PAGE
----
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The ability to measure the concentrations of small damaging and signalling molecules such as reactive oxygen species (ROS) in vivo is essential to understanding their biological roles. While a range of methods can be applied to in vitro systems, measuring the levels and relative changes in reactive species in vivo is challenging. One approach towards achieving this goal is the use of exomarkers [1]. In this, exogenous probe compounds are administered to the intact organism and are then transformed by the reactive molecules in vivo to produce a diagnostic exomarker. The exomarker and the precursor probe can be analysed ex vivo to infer the identity and amounts of the reactive species present in vivo. This is akin to the measurement of biomarkers produced by the interaction of reactive species with endogenous biomolecules. We have developed mitochondria-targeted probes that generate exomarkers that can be analysed by mass spectrometry to assess levels of reactive species within mitochondria in vivo.

We have used one of these compounds, MitoB, to infer the levels of mitochondrial hydrogen peroxide within flies and mice [2]. This has been extended to superoxide (NeoD and MitoNeoD) [3], hydrogen sulphide (MitoA) [4] and glyoxals (MitoG and MitoGamide) [5].

This exomarker approach has been extended to other mitochondrial parameters such as the mitochondrial membrane potential. We have developed two mitochondria-targeted 'Click' reagents that both get accumulated ~1,000-fold by mitochondria in response to the membrane potential. There they react with each other ~1,000,000 faster than would occur extracellularly. Quantification of the product of this Click reaction by mass spectrometry allows a read out of mitochondrial membrane potential in vivo [6].


  1. Logan A, Cochemé HM, Pun PBoon Li, Apostolova N, Smith RAJ, Larsen L, Larsen DS, James AM, Fearnley IM, Rogatti S, Prime TA, Finichiu PG, Dare A, Chouchani ET, Pell VR, Methner C, Quin C, McQuaker SJ, Krieg T, Hartley RC & Murphy MP (2014)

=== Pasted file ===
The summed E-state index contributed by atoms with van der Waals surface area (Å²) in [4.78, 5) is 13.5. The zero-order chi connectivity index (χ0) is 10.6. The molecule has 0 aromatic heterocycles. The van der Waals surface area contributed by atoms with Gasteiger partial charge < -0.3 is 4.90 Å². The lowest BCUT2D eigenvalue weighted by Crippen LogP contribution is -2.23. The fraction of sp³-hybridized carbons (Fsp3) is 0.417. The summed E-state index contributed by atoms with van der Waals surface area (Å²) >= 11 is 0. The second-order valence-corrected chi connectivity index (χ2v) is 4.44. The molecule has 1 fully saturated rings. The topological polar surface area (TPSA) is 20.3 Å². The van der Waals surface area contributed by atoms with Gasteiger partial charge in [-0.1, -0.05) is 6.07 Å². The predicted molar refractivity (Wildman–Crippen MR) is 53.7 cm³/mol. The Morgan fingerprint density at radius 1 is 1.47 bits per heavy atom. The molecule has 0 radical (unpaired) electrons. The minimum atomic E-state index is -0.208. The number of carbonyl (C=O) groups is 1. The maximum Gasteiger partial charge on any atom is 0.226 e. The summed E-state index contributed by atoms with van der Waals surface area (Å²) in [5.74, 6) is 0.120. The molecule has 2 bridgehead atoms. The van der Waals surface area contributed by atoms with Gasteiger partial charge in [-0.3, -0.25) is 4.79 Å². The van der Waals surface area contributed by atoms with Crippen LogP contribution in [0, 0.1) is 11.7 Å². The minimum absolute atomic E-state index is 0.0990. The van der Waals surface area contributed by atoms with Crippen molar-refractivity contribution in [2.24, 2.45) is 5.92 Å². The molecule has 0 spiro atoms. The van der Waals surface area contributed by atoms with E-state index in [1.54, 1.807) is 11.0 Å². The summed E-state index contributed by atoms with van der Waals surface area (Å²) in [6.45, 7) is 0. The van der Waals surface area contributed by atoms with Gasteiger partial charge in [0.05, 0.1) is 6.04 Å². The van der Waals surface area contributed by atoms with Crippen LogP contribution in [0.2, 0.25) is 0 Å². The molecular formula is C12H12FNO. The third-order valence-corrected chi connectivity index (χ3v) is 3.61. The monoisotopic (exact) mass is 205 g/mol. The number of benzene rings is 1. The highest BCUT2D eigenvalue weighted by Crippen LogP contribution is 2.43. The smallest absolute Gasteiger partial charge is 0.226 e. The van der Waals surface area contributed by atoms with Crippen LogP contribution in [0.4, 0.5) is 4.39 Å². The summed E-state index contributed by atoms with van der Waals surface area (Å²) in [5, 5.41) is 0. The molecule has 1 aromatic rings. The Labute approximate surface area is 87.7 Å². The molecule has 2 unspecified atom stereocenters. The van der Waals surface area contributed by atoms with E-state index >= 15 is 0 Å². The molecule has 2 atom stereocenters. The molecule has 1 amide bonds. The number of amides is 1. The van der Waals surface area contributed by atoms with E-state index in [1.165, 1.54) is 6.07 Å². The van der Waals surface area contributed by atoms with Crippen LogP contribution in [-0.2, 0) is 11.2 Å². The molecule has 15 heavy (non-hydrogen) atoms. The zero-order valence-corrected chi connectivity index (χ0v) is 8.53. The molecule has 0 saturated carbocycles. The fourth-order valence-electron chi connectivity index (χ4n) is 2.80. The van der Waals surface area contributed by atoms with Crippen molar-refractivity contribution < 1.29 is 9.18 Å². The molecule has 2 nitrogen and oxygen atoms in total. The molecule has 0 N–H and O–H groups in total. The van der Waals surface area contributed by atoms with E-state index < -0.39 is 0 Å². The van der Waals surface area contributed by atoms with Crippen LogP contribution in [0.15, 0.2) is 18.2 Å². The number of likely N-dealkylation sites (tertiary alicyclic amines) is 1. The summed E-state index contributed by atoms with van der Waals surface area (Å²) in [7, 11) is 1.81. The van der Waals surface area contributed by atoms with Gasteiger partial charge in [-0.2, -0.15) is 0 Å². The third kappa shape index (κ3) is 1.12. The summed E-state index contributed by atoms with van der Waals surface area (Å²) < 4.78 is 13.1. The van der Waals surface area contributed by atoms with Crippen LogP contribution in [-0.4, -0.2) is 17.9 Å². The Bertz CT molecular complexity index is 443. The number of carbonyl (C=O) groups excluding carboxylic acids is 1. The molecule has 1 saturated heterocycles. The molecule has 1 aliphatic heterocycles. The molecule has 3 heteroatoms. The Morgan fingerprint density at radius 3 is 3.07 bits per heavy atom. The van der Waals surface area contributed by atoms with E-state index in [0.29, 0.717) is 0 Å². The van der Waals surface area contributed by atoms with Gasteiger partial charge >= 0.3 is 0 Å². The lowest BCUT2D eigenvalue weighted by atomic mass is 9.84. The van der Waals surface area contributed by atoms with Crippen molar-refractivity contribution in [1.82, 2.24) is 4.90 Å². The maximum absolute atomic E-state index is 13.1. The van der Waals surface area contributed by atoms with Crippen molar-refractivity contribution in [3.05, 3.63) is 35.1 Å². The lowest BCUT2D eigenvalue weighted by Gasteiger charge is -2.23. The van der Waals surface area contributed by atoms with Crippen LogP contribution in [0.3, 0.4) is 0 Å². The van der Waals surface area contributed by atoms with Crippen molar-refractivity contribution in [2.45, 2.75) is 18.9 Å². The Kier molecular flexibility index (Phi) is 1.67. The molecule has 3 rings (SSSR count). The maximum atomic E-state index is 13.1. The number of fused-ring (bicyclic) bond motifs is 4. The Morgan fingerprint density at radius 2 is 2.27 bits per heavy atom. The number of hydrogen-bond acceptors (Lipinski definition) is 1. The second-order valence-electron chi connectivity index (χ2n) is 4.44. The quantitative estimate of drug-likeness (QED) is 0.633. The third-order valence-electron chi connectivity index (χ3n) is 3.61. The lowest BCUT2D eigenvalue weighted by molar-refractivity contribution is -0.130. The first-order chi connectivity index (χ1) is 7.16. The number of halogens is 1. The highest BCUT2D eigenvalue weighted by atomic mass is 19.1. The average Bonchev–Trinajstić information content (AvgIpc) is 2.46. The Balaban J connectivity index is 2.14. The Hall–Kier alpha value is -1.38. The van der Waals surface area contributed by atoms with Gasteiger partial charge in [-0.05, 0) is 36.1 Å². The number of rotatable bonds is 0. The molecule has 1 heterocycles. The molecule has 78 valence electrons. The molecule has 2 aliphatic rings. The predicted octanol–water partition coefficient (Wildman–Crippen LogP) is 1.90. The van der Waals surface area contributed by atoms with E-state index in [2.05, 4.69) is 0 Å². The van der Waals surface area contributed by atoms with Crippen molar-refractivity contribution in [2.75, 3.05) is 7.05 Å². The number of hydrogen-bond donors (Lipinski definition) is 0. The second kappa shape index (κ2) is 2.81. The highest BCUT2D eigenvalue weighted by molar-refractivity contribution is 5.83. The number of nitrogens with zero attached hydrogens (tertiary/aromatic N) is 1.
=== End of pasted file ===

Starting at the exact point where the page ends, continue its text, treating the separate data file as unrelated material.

Using exomarkers to assess mitochondrial reactive species in vivo.
    Biochim Biophys Acta 1840, 923-30
  2. Cochemé HM, Quin C, McQuaker SJ, Cabreiro F, Logan A, Prime TA, Abakumova I, Patel JV, Fearnley IM, James AM, Porteous CM, Smith RAJ, Saeed S, Carré JE, Singer M, Gems D, Hartley RC, Partridge L & Murphy MP (2011)
    Measurement of H2O2 within living Drosophila during aging using a ratiometric mass spectrometry probe targeted to the mitochondrial matrix.
    Cell Metab 13, 340-50
  3. Shchepinova MM, Cairns AG, Prime TA, Logan A, James AM, Hall AR, Vidoni S, Arndt S, Caldwell ST, Prag HA, Pell VR, Krieg T, Mulvey JF, Yadav P, Cobley JN, Bright TP, Senn HM, Anderson RF, Murphy MP & Hartley RC (2017)
    MitoNeoD: A Mitochondria-Targeted Superoxide Probe.
    Cell Chem Biol 24, 1285-1298
  4. Arndt S, Baeza-Garza CD, Logan A, Rosa T, Wedmann R, Prime TA, Martin JL, Saeb-Parsy K, Krieg T, Filipovic MR, Hartley RC & Murphy MP (2017)
    Assessment of H2S in vivo using the newly developed mitochondria-targeted mass spectrometry probe MitoA.
    J Biol Chem 292, 7761-7773
  5. Pun PBoon Li, Logan A, Darley-Usmar V, Chacko B, Johnson MS, Huang GW, Rogatti S, Prime TA, Methner C, Krieg T, Fearnley IM, Larsen L, Larsen DS, Menger KE, Collins Y, James AM, Kumar GDKishore, Hartley RC, Smith RAJ & Murphy MP (2014)
    A mitochondria-targeted mass spectrometry probe to detect glyoxals: implications for diabetes.
    Free Radic Biol Med 67, 437-50
  6. Logan A, Pell VR, Shaffer KJ, Evans C, Stanley NJ, Robb EL, Prime TA, Chouchani ET, Cochemé HM, Fearnley IM, Vidoni S, James AM, Porteous CM, Partridge L, Krieg T, Smith RAJ & Murphy MP (2015)
    Assessing the Mitochondrial Membrane Potential in Cells and In Vivo using Targeted Click Chemistry and Mass Spectrometry.
    Cell Metab 23, 379-385